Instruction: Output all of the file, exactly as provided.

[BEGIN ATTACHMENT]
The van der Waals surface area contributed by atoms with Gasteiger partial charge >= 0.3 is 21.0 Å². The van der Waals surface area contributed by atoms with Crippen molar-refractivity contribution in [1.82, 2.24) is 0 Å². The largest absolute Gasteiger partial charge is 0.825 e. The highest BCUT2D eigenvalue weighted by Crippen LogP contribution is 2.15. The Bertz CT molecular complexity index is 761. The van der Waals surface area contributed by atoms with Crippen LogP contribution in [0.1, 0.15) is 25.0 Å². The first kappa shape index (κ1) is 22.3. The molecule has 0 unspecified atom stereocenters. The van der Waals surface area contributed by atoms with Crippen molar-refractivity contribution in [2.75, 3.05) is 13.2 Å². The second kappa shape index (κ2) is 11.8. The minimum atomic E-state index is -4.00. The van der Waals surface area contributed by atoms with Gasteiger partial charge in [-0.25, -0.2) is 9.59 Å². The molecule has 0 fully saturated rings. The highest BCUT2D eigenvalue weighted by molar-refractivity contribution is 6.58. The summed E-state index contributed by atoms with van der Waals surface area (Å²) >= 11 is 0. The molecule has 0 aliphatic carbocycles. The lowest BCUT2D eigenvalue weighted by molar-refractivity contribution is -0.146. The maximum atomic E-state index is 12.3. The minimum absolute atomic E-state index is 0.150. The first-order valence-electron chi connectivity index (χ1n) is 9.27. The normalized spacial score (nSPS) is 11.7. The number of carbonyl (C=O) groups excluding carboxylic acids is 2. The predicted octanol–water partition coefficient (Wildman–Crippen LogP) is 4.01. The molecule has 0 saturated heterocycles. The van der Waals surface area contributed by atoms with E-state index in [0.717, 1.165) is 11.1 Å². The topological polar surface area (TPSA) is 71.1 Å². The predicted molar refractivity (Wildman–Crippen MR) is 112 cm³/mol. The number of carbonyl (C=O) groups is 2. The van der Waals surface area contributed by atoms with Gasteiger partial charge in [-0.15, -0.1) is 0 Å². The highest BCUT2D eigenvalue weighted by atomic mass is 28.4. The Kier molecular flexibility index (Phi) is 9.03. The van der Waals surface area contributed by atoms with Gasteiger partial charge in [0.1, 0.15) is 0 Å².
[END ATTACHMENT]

The van der Waals surface area contributed by atoms with Gasteiger partial charge >= 0.3 is 21.0 Å². The van der Waals surface area contributed by atoms with Crippen molar-refractivity contribution in [1.82, 2.24) is 0 Å². The largest absolute Gasteiger partial charge is 0.825 e. The highest BCUT2D eigenvalue weighted by Crippen LogP contribution is 2.15. The Bertz CT molecular complexity index is 761. The van der Waals surface area contributed by atoms with Crippen LogP contribution in [0.1, 0.15) is 25.0 Å². The first kappa shape index (κ1) is 22.3. The molecule has 0 unspecified atom stereocenters. The van der Waals surface area contributed by atoms with Crippen molar-refractivity contribution in [2.75, 3.05) is 13.2 Å². The second kappa shape index (κ2) is 11.8. The minimum atomic E-state index is -4.00. The van der Waals surface area contributed by atoms with Gasteiger partial charge in [-0.25, -0.2) is 9.59 Å². The molecule has 0 fully saturated rings. The highest BCUT2D eigenvalue weighted by molar-refractivity contribution is 6.58. The summed E-state index contributed by atoms with van der Waals surface area (Å²) >= 11 is 0. The molecule has 0 aliphatic carbocycles. The lowest BCUT2D eigenvalue weighted by molar-refractivity contribution is -0.146. The maximum atomic E-state index is 12.3. The minimum absolute atomic E-state index is 0.150. The first-order valence-electron chi connectivity index (χ1n) is 9.27. The normalized spacial score (nSPS) is 11.7. The number of carbonyl (C=O) groups excluding carboxylic acids is 2. The predicted octanol–water partition coefficient (Wildman–Crippen LogP) is 4.01. The molecule has 0 saturated heterocycles. The van der Waals surface area contributed by atoms with E-state index in [0.717, 1.165) is 11.1 Å². The topological polar surface area (TPSA) is 71.1 Å². The predicted molar refractivity (Wildman–Crippen MR) is 112 cm³/mol. The number of carbonyl (C=O) groups is 2. The van der Waals surface area contributed by atoms with Gasteiger partial charge in [-0.15, -0.1) is 0 Å². The highest BCUT2D eigenvalue weighted by atomic mass is 28.4. The Kier molecular flexibility index (Phi) is 9.03. The van der Waals surface area contributed by atoms with Gasteiger partial charge in [0.1, 0.15) is 0 Å².